Naming Esters, RCO2R

Name R’ and then, after a space, the carboxylic acid (RCOOH), with the “-ic acid” ending replaced by “-ate”

relative reactivity of carboxylic acid derivatives
Relative Reactivity of Carboxylic Acid Derivatives

Nucleophiles react more readily with unhindered carbonyl groups

More electrophilic carbonyl groups are more reactive to addition (acyl halides are most reactive, amides are least)

The intermediate with the best leaving group decomposes fastest

substitution in synthesis
Substitution in Synthesis

We can readily convert a more reactive acid derivative into a less reactive one

Reactions in the opposite sense are possible but require more complex approaches

nucleophilic acyl substitution
Nucleophilic Acyl Substitution

Carboxylic acid derivatives have an acyl carbon bonded to a group Y that can leave

A tetrahedral intermediate is formed and the leaving group is expelled to generate a new carbonyl compound, leading to substitution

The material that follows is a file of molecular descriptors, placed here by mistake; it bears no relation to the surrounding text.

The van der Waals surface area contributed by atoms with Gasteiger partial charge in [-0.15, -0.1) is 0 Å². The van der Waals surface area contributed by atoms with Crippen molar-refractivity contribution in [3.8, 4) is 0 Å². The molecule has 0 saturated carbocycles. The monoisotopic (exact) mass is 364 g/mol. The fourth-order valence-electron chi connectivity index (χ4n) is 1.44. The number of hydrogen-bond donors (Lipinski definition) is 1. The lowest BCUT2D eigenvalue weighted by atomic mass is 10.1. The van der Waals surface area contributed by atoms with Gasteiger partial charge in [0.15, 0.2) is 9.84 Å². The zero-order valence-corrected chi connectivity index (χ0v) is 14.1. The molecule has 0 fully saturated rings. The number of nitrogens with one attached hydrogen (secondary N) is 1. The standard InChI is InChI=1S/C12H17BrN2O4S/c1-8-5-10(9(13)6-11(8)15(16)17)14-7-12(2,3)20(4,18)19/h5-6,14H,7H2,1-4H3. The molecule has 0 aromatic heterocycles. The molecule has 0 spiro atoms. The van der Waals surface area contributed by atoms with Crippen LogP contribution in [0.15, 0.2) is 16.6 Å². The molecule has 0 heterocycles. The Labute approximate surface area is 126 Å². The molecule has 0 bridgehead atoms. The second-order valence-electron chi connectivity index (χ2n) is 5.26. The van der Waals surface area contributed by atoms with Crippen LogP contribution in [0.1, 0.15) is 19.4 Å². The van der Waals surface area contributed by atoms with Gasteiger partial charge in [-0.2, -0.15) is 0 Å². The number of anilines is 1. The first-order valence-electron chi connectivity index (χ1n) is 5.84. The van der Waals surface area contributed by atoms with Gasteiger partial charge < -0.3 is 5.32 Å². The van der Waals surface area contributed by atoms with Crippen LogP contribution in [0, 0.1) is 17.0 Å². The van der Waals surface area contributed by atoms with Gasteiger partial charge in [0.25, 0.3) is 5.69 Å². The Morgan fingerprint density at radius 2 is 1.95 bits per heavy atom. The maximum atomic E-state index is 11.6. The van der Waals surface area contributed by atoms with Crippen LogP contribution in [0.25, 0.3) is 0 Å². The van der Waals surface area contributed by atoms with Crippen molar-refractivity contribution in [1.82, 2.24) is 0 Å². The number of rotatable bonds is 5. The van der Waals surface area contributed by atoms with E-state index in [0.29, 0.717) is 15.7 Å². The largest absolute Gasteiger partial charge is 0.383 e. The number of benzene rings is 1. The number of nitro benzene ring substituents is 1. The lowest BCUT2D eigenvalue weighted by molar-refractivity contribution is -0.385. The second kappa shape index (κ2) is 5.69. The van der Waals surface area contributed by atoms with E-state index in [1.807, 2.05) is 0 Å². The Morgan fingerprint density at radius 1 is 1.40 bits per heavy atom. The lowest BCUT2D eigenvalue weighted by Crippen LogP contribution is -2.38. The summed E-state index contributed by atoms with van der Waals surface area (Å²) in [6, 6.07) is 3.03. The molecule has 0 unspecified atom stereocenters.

general reactions of carboxylic acid derivatives
General Reactions of Carboxylic Acid Derivatives

With water  carboxylic acid

With alcohols esters

With ammonia or an amine  an amide

With hydride source  an aldehyde or an alcohol

With Grignard reagent a ketone or an alcohol

boiling points
Boiling Points

Even 3 amides have strong attractions.

melting points

m.p. -61C

m.p. 28C

m.p. 79C

Melting Points

Amides have very high melting points.

Melting points increase with increasing number of N-H bonds.

  • Acid chlorides and anhydrides are too reactive to be used with water or alcohol.
  • Esters, 3 amides, and nitriles are good polar aprotic solvents.
  • Solvents commonly used in organic reactions:
    • Ethyl acetate
    • Dimethylformamide (DMF)
    • Acetonitrile
preparation of acid derivatives